A grass-free seed mixture to produce palatable green food for tortoises
This wild plant mixture has been formulated for Herbiseed by Lin King (known to many as 'the Tlady'), from her observations of the plants eaten by wild tortoises in Mediterranean areas. It comprises a mixture of edible annual and perennial plants without grass. It is designed to allow tortoises to graze naturally and hence avoid the use of unsuitable shop-bought greens, whilst providing a wide range of nutrients for healthy growth.
Illustrations of the plants and further notes can be found in the Diet section of The Tlady's Guide at www.tortoises.net or www.tlady.clara.net/TortGuide/index.htm  
The mix can be used in a number of ways, large and small scale, and is equally suitable for seeding larger paddock areas (where slow growing grass species may be added), and smaller enclosures, weed patches, containers and seed trays. The plants can also be used on a 'cut-and-come-again' basis from containers.  
Some of the plants should be allowed to flower in parts of the planting area. This is important both as tortoises' wild diet includes a lot of flowers, and so that the annual species in the mix are allowed to seed. One way to achieve this is to divide the sown area into several sections, grazing each section in rotation while the resting sections regrow.  
The mix can be sown in seed trays to be used in the bases of both indoor and outdoor units for juvenile tortoises, and a succession of these can be prepared and replaced as they are eaten down. Only normal unfertilised garden soil (or sterilised loam) should be used, since some of the plants have the ability to accumulate excessive quantities of nitrates from artificially enriched soils, and indeed most of these plants grow naturally on impoverished soils.  
Twenty of the following species are included:  


Taraxacum officinale





Smooth Hawk's-beard

Crepis capillaris


Lapsana communis 


Cichorium intybus

Smooth Sow thistle

Sonchus oleraceus

Great Plantain

Plantago major

Hoary Plantain

Plantago media

Ribwort Plantain 

Plantago lanceolata

Common Mallow

Malva sylvestris

Musk Mallow

Malva moschata

Dwarf Mallow

Malva neglecta

Shepherd's purse

Capsella bursa-pastoris

Hairy Bittercress

Cardamine hirsuta

Wavy Bittercress

Cardamine flexuosa

White/Dutch clover

Trifolium repens

Red clover

Trifolium pratense

Common Vetch

Vicia sativa


Onobrychis sativa

Creeping Bell-flower

Campanula rapunculoides

Field Bindweed

Convolvulus arvensis

Hedge Mustard

Sisymbrium officinale

Growing Notes from Herbiseed
TIME OF SOWING: Seeds need warmth and moisture to germinate and establish. Early spring and early autumn are the seasons when these conditions are most likely to occur naturally outside. However, successful sowings can be made throughout the summer if adequate water can be applied to continually maintain moisture at the soil surface.
SOWING RATE: Sow at 1kg seed mixture per 100 square metres (100kg/hectare) on larger areas. This relatively low seed rate is inexpensive, but needs time to establish before being able to withstand being grazed. On smaller areas, sowing up to 50g per square metre will quickly achieve a thick cover and be able to withstand light grazing sooner after sowing.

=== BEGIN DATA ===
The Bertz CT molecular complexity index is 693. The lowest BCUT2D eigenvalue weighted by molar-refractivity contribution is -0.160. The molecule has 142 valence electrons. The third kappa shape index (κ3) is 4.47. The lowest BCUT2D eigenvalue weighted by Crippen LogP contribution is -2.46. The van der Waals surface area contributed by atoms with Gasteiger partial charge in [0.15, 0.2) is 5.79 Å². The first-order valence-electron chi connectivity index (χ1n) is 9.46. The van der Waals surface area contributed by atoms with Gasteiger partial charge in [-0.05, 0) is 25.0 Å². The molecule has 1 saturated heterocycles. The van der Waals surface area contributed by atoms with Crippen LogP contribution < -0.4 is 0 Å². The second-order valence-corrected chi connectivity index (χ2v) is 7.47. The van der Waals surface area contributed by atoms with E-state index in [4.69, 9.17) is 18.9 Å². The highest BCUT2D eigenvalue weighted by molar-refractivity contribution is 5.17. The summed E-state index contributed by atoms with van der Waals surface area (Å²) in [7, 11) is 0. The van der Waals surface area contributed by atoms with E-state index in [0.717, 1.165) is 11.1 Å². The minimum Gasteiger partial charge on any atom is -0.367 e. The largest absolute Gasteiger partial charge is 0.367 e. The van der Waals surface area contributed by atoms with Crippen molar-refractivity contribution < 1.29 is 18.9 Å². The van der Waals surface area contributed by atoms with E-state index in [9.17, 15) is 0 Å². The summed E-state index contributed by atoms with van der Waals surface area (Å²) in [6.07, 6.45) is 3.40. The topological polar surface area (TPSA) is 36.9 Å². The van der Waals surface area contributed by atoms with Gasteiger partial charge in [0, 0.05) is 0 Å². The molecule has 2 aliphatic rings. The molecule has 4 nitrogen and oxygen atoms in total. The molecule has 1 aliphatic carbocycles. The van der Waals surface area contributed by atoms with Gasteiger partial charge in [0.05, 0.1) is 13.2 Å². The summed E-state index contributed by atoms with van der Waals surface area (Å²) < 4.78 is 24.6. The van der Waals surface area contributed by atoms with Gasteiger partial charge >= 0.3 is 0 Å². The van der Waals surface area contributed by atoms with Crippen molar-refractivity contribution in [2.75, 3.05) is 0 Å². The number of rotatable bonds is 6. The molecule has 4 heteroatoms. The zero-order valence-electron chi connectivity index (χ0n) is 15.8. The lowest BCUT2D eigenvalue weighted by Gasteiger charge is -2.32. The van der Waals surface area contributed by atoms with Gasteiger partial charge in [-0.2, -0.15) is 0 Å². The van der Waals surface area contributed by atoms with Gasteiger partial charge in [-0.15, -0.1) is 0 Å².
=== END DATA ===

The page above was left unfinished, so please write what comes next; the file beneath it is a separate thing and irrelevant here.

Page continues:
1) If unwanted perennial weeds are present, destroy them by frequent hoeing or       cultivating in the growing season before sowing.  
2) Correct any poor drainage problems which may exist on the site.  
3) Cultivate the soil to produce a firm, fine seedbed.  
4) Ideally, leave this for several weeks to allow any unwanted weed seeds to germinate. Remove the seedlings by shallow hoeing.  
5) Thoroughly mix the seed mixture in a bucket and scatter it evenly over the soil surface.  
6) Rake it in lightly.  
7) For sowings made between March 1 and September 1, roll or tread the soil lightly to firm the soil around the seeds. This is particularly important for sandy soils or lumpy tilths. Do not roll the soil when sowing in late autumn or early winter.
8) Do not water prior to seed germination unless you are able to maintain a moist soil surface for at least two weeks. If this is not possible, it is better to allow the seed to germinate in response to natural rainfall.  
9) Grazing with small animals such as tortoises and guinea pigs can begin when the grass (if added) has grown 8 to 10cm high and there is no bare ground visible between the plants (‘grass fully tillered’ in agricultural parlance). This will occur sooner if the heavier seed sowing rates are used.  
10) Ideally, divide the sown area into several sections and graze each in succession while the others are allowed to recover.  


Do not overgraze. If the animals graze the vegetation down to soil level, remove some or all of them until the vegetation has recovered. Overgrazing will result in the loss of the herbs. If there is a tendency to overgrazing in summer, watering may improve the plant growth. Divide the area into sections and graze one part while the others are being rested.

Click here to see the mix growing

Seed availability:

The mixture can be obtained from:


New Farm

website: www.herbiseed.com

Mire Lane

telephone: 0118 9349464


fax:  +44 (0)118 924 1996



   RG10 0NJ  


£12 per 100 grams
+ VAT & Delivery
Order online: http://www.herbiseed.com/pets/home/mix.aspx

Email enquiries to Steve Morton: sales@herbiseed.com